Cecil B. DeMille Award at Golden Globe Awards
Broadcast on NBC January 23, 2000
On January 23, 2000, in the Beverly Hilton Hotel's International Ballroom in Beverly Hills, California and live on NBC in the U.S., Barbra Streisand received the Hollywood Foreign Press Association's 2000 Cecil B. DeMille Award for her “outstanding contribution to the entertainment field” from close friend Shirley MacLaine. This comes over two months after the November 4, 1999 announcement during a HFPA morning news conference by Anjelica Huston. Association president Helmut Voss said, “This award is long deserved because she is this giant being, such an amazing personality and active in so many different parts of the entertainment business. The vote for her was quite overwhelming [from the HFPA's board of directors]. So, it's appropriate to start the millennium off with her as the Cecil B. DeMille winner.” Streisand herself responded to the announcement — “I'm very grateful to the members of the Hollywood Foreign Press Association who have been so supportive of me throughout my career.”
Barbra and husband James Brolin arrived during a light rain at 4:45 p.m. PST for the 5 p.m. three-hour dinner and awards ceremony. At 5:15 during the first commercial break, they were seated at a large round table directly in front of center stage with Nick Nolte (to Barbra's left), Shirley MacLaine (to Brolin's right), Josh Brolin & Minnie Driver, and Marty & Miko Erlichman. John Travolta, earlier slated to hand the DeMille Award to Barbra, was not present, sending his regrets at the last minute due to conjunctivitis, an eye infection. Barbra sent Travolta a get-well “big eye - flowers in an eye.”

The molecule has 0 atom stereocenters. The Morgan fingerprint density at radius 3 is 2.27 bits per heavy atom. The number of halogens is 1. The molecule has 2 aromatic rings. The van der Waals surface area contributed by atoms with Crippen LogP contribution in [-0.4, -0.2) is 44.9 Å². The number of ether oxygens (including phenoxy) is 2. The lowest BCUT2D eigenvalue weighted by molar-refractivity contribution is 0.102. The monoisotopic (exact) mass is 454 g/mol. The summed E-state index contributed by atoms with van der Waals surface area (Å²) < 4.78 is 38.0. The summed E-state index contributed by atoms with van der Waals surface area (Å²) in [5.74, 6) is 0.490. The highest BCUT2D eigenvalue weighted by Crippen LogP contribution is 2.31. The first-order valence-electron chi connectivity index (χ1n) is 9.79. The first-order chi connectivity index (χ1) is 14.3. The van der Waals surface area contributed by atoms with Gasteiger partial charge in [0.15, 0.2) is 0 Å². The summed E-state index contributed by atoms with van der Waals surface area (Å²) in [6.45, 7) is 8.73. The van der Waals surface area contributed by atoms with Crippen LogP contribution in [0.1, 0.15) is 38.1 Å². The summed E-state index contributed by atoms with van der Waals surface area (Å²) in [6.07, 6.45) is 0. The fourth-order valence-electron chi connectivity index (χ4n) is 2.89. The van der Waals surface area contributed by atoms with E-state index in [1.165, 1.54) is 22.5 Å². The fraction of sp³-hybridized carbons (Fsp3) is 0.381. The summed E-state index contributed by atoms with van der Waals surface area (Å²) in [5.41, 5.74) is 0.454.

Beginning at 6:50 p.m. Shirley MacLaine began the special award presentation to Barbra, which continued for nearly 30 minutes. She did an admirable job adlibbing due to a late-starting TelePrompTer. “I'll tell you when her career began as soon as this TelePrompTer begins,” said MacLaine. “Where is it guys?” She joked that this snafu had better not recur when Barbra comes to the stage to read her remarks, which broke up the audience.
Streisand performance clips dating back to her 1965 My Name Is Barbra TV special began to roll, each introduced by MacLaine, and, beginning with Funny Girl, shown in split-screen with Barbra's steady gaze from her table and occasional private asides with Jim. They held hands and watched a long parade of film clips continuing with Hello, Dolly!, The Owl And The Pussycat, What's Up, Doc?, The Way We Were, A Star Is Born, Yentl, Nuts, The Prince Of Tides, and The Mirror Has Two Faces. Tribute writers even got Barbra's RIAA Gold and Platinum album certifications correct (42 Gold, 26 Platinum, 13 Multi-Platinum). MacLaine recalled first seeing Barbra sing at the Cocoanut Grove in L.A. (1963). But she said the two “go way, way, way, way back—to the Garden of Eden. Barbra, you were not the first person to play a boy. I was Adam. But you were there. You were God.” She praised her friend's “taste, humor, and exceptional timing ... Barbra, you are one of the real ones, you are a universe unto yourself ... You are an artist unparalleled, and I simply adore what you have done with your life ... You are the greatest star of this or any other millennium — and I was there for all of them ” so congratulations!” Next, a wonderful clip montage to Barbra's Funny Girl film version of “I'm The Greatest Star” and Shirley's “Now!” signal brought the entire room to its feet for thunderous applause and Barbra's acceptance speech. As Barbra and Shirley embraced, the elder actress patted the younger's posterior.